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Artist Arnold Tsang worked on APB before it died and was unceremoniously brought back. He’s also, as Capcom fans may soon recognise, part of the Udon crew, who are unrelenting in their ability to release coffee table books full of awesome Street Fighter art.
The concept behind this live-action APB: Reloaded trailer is that people are able to assume new identities in the game and shoot guns. So one lady can morph into a schoolgirl. A business guy turns into a thug. And a nun?
When it stopped taking applications last night, the new owner of APB, the cops-and-robbers MMO, said it had more than 100,000 requests to participate in the beta for APB: Reloaded, a free-to-play reboot.
“Nine months of hard work,” could salvage All Points Bulletin, the failed cops-and-robbers MMO, but don’t expect Codemasters to be the one doing the work, says the publisher’s online general manager.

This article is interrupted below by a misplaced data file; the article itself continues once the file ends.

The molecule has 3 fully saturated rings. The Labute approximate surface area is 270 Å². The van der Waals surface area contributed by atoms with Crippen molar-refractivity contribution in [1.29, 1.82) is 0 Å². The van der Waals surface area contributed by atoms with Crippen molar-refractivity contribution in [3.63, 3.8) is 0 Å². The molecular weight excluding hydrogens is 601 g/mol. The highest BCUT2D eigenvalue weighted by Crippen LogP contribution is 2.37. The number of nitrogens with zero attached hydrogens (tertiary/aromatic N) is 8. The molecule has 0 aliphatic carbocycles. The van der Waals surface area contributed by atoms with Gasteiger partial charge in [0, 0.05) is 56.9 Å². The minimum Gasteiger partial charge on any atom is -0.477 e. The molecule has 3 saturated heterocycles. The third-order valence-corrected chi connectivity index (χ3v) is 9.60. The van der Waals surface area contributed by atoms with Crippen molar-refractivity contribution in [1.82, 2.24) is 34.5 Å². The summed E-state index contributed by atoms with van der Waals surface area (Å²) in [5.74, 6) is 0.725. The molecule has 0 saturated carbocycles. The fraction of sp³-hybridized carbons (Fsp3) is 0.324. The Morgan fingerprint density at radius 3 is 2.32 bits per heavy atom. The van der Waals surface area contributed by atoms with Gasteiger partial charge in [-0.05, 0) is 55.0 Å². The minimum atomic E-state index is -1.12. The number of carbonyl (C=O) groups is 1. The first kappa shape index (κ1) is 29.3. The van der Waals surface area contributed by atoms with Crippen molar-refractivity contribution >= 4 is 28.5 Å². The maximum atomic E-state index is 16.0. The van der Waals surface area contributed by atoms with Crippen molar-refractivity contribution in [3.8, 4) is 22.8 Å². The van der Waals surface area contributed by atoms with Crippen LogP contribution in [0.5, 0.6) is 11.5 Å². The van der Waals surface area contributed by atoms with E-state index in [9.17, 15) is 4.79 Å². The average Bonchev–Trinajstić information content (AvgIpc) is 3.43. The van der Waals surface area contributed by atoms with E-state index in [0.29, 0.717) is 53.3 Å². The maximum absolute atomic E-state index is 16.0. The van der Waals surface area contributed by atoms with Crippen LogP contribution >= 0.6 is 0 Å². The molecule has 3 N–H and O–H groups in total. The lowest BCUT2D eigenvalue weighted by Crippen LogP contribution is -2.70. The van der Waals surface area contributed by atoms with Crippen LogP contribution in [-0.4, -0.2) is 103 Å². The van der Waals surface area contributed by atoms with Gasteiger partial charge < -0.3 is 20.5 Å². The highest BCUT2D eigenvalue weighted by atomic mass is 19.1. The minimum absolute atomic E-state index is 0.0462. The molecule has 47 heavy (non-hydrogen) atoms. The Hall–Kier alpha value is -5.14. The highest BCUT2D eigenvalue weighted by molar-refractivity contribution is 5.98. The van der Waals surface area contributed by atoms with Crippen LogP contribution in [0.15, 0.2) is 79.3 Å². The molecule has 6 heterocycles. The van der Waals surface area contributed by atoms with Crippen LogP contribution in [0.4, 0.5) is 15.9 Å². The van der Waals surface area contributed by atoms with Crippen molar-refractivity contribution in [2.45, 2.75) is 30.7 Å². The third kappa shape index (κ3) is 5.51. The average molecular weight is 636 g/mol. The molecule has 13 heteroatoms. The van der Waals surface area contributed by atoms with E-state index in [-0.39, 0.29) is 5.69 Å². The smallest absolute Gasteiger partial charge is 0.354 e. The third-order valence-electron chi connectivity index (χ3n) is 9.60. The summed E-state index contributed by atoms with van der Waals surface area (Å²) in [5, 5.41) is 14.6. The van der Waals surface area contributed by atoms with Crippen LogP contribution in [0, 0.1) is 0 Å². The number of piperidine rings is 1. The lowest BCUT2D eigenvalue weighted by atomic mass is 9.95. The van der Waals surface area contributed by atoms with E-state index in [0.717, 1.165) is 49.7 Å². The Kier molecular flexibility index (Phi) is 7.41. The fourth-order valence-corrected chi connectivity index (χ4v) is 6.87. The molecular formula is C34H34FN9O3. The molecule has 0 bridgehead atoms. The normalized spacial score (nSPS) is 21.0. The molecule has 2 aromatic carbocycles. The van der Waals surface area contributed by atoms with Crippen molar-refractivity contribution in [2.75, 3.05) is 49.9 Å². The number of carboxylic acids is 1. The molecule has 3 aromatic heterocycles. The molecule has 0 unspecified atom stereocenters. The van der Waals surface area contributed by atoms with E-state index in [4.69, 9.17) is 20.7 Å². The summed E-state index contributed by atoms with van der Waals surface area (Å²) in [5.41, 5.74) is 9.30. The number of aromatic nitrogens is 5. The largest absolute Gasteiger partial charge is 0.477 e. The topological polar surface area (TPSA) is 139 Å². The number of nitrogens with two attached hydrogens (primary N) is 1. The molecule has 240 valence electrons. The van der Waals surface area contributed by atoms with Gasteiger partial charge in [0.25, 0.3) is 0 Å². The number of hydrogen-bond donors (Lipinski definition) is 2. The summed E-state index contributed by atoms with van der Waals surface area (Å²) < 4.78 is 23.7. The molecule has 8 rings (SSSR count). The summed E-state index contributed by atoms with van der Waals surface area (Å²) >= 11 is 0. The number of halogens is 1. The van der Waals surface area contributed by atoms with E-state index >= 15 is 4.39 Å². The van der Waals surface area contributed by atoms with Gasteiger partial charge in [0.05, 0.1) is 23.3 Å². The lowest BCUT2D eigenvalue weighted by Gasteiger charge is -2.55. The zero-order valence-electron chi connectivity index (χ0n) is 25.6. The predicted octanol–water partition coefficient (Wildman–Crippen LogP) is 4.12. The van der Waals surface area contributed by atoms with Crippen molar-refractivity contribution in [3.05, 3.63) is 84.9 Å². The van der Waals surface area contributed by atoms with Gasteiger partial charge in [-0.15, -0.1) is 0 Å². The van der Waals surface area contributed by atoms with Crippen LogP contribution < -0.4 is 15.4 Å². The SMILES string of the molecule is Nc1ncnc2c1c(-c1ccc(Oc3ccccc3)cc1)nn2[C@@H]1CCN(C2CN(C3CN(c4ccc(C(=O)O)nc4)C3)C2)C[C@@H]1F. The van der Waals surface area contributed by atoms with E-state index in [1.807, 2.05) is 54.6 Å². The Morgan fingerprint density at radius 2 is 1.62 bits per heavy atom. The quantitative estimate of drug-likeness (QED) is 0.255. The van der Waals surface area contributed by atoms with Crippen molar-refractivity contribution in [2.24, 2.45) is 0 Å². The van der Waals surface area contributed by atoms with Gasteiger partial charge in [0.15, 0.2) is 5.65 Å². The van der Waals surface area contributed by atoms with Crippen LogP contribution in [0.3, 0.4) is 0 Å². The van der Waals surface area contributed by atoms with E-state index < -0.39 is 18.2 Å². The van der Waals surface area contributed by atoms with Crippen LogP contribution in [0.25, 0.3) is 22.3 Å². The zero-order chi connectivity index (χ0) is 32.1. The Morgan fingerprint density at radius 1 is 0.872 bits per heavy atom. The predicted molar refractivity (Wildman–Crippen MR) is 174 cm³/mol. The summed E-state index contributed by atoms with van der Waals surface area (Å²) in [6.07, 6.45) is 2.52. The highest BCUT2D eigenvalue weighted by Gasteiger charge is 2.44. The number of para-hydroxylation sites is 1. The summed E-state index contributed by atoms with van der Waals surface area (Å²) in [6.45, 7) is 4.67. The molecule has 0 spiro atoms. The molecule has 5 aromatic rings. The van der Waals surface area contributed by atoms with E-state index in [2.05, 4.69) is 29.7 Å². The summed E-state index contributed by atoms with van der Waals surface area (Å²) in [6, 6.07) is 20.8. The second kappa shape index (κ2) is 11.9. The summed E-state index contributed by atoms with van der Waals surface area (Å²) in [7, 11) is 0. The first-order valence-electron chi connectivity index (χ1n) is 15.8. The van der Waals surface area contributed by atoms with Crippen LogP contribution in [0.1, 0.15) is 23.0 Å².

So in what must be record time, All Points Bulletin (APB) has bitten the proverbial MMO dust like many before it. There are conflicting reports about compensation for the game – with some saying they’ve received discounts or vouchers, and some saying you can’t get anything. But all accounts agree that it’s by no means easy. So our question to you is this: has Australia’s logistical isolation, for once, done us a favour?
Taking advantage of the closure of Realtime Worlds’ All-Points Bulletin, Hi-Rez Studios is giving APB refugees 30 per cent off the purchase of its massively multiplayer online shooter Global Agenda.